by Jared Staheli
June 25th, 2015
If an IHS provider is unable to provide all the services a beneficiary that is a registered outpatient of the provider needs, the provider may provide those services “under arrangements”, via a contract with another entity. Section 1862(a)(14) of the Social Security Act prohibits payment for nonphysician services furnished to hospital inpatients and outpatients unless the services are furnished by the hospital either directly or under an arrangement. All services that are furnished by a hospital, either directly or under arrangement, to a registered hospital outpatient during a hospital encounter are subject to the hospital bundling requirements. 42 CFR 482.12(e) spells out the criteria for contracted services as they apply to a hospital’s COPS in the Medicare program. The IHS provider’s governing body must be responsible for services furnished in the provider whether or not they are furnished under contracts. The governing body must ensure that the services performed under a contract are provided in a safe and effective manner. The IHS provider must maintain a list of all contracted services, including the scope and nature of the services provided. Chapter 5, §10.3 of Pub. 100-01, Medicare General Information, Eligibility, and Entitlement Manual sets forth general Under Arrangement guidelines. The provider must exercise professional responsibility over the arranged-for services rather than merely serving as a billing conduit.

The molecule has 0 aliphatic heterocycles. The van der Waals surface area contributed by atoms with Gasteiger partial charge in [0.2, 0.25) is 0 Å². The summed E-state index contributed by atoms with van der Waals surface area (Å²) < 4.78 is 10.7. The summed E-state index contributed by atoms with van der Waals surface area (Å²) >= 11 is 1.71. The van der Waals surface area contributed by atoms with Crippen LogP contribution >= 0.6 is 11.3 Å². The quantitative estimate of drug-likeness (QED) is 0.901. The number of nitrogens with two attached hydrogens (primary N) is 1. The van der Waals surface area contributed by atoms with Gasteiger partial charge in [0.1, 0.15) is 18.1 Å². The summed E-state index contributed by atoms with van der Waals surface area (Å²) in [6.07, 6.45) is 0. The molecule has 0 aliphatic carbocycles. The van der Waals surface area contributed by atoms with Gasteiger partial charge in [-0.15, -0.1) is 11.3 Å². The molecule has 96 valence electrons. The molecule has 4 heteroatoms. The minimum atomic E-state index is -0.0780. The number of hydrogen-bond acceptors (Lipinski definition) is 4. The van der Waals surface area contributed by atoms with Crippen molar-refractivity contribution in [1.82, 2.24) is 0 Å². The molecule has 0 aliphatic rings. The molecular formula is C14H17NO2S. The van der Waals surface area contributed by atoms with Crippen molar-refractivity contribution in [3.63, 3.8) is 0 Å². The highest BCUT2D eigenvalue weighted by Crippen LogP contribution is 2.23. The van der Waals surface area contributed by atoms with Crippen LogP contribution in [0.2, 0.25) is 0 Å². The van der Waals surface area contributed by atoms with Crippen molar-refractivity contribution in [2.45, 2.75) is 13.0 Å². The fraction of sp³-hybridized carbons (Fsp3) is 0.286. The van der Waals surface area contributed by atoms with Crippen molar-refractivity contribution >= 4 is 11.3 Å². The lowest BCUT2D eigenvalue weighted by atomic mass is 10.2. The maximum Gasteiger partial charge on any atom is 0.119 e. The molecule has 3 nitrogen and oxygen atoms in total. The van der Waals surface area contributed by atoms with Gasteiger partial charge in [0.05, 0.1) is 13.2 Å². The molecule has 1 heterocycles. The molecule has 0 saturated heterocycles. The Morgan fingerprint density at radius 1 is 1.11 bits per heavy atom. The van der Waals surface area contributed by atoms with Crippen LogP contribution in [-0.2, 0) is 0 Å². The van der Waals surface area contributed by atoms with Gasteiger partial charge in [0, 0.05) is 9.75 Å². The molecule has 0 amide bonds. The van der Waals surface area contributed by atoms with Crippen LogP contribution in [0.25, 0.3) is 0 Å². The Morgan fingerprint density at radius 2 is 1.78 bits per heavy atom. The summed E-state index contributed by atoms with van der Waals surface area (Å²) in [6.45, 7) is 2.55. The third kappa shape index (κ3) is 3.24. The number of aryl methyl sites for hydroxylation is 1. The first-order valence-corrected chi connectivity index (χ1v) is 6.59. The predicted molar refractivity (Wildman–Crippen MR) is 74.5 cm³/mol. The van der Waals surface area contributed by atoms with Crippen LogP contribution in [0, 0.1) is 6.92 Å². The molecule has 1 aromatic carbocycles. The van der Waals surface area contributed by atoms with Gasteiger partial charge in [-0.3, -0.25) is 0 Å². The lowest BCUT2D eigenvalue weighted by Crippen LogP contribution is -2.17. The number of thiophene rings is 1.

In accord with the above-cited law, regulation, and policy, IHS providers are responsible for furnishing medically necessary services to their registered outpatients either directly or under arrangement. Service unbundling is prohibited; only the provider can bill for services furnished to its inpatients and outpatients. The CMS recommends that when services are provided under arrangements the contract should specify how much the IHS provider will pay for each contracted service. The entity furnishing the services under arrangements with the provider must agree to accept the IHS provider’s payment as payment in full, and may not charge the beneficiary for such services.
The Office of the Inspector General is authorized to impose a civil money penalty against any individual who knowingly and willingly presents, or causes to be presented, a bill or request for payment, for items or services furnished under Medicare, that is inconsistent with an arrangement under §1886(a)(1)(H) of the Social Security Act or is in violation of the requirement for an arrangement. See 42 CFR 1003 for more information on civil money penalties, assessments and exclusions.